Who Stole the Time
When I was a child, somewhere around ten years of age, I suspected I would never reach the age of adulthood. After all, it took months, very long months, before my birthday ever arrived. And school, well, it went on forever.
I read somewhere that certain school districts are planning to have school year round, with a couple of weeks off every so often. The kids must be going bonkers, to say nothing about what the parents will be enduring.
In my childhood, I had to decide what I was going to do for the summer when school eventually let out. Of course, all my plans went for naught as I ran through them in slightly over a week. After that, I was bored and missed my friends. I was almost ready for school to start. Notice I said, almost. But it was a long three months away.
Christmas was so far in the future, that when Thanksgiving arrived, it was still a whole month away. Do you know how long a month is when you are ten years of age and waiting for Christmas? I think it is somewhere between fact and fiction, heavy on the fiction side.
I recall one year, my mother decided to let me go to my uncle’s farm for two weeks in the summer. I got so excited. I had visited there often but never stayed overnight. But it seemed like the summer would never get here. The days were so long whenever I thought about going out there, and the weeks were even longer. Time was standing still.
Finally, the day arrived. Now, me being a city boy, I knew absolutely nothing about farm life. I never knew that the sun came up so early in the morning. I had the opportunity to witness a sunrise, something I had never seen before. I’m sure you have heard the Ben Franklin quote, early to bed and early to rise makes a man healthy, wealthy and wise. After a full day on the farm, I was ready for bed, just not so much on the early to rise part.
I can say definitely that the breakfast was much better than my Post Toasties. I just never ate so early in the morning before. But my uncle said that it was the main meal of the day. I never knew.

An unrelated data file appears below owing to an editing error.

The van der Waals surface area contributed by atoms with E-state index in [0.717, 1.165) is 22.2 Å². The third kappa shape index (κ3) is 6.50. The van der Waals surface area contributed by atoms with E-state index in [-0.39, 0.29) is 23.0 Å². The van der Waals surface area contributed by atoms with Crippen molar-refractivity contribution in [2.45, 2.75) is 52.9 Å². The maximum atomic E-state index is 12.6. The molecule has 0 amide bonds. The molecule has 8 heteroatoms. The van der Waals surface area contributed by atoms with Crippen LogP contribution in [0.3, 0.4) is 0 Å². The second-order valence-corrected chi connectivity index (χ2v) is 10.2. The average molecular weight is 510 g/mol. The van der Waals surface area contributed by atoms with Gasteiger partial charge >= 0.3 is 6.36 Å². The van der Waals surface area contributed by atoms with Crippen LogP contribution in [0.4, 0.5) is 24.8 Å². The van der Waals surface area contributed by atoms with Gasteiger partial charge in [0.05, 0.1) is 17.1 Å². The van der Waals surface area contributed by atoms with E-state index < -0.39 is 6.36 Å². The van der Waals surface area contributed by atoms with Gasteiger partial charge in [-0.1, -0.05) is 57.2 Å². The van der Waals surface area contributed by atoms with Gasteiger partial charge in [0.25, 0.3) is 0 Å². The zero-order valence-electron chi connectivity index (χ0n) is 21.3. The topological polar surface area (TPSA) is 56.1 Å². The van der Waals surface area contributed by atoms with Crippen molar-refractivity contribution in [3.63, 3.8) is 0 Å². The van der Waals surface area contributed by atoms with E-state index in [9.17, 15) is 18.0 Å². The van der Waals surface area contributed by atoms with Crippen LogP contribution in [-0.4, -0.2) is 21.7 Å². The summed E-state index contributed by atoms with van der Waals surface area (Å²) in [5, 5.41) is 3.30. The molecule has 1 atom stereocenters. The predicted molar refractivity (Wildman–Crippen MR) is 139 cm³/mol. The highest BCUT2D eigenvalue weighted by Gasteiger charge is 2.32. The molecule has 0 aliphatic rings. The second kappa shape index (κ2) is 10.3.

I was given chores to do while I stayed with my uncle. They were considerably different from my chores at home. At home, I had to take out the trash every night. And living in a single parent home, I had to help my mother with the dishes. There was no automatic dishwasher. Mom washed and I dried. We never left any dishes in the drainer. They were always dried and put up. When we were finished, I would go outside and play, after my homework was done, or course.
But on the farm, chores never stop. There were chickens to feed. I didn’t know how, but I learned quickly. Here chick, here chick, here chick, chick, chick! That turned into fun. Then, I learned how to gather eggs. That was not fun. First, the old rooster wouldn’t let me into the henhouse. Finally, after chasing him with the hoe, I managed to get in to gather the eggs. But, that was also a problem. Some hens did not want to let me have the eggs. They kept setting on them. I had to reach my hand under them and pick up the eggs. They sometimes would peck me. I sort of dreaded that chore. There were other jobs to do as well. I don’t remember all of them. I guess only the fun things.
Before I went to my uncle’s farm, I waited and waited for the time to come, but after I got there, time passed so fast. I got to thinking, as a child, time seems to pass slowly when waiting for something exciting to happen. I suppose it does for most adults as well. However, as an adult in the autumn of my life, I look back and am more aware, now, that time is very fleeting. I suppose that is why some memories are much more vivid than others are.
While I had other exciting summer pastimes in my youth, those days were the only time I ever spent on a farm. That happened some sixty odd years ago. It seems like yesterday. I wonder,
Who Stole the Time
Years bear on years
Who can really count
When minds are want
To persist in fantasy
in a vain attempt to
Re-discover our youth?
Have those days vanished
Disappeared into oblivion,
Never obtainable again?
Simply etched in
A far corner of the mind
Waiting and wondering
Who stole the time.
Pete Robertson © 2011
Have a great day. It passes only, too quickly.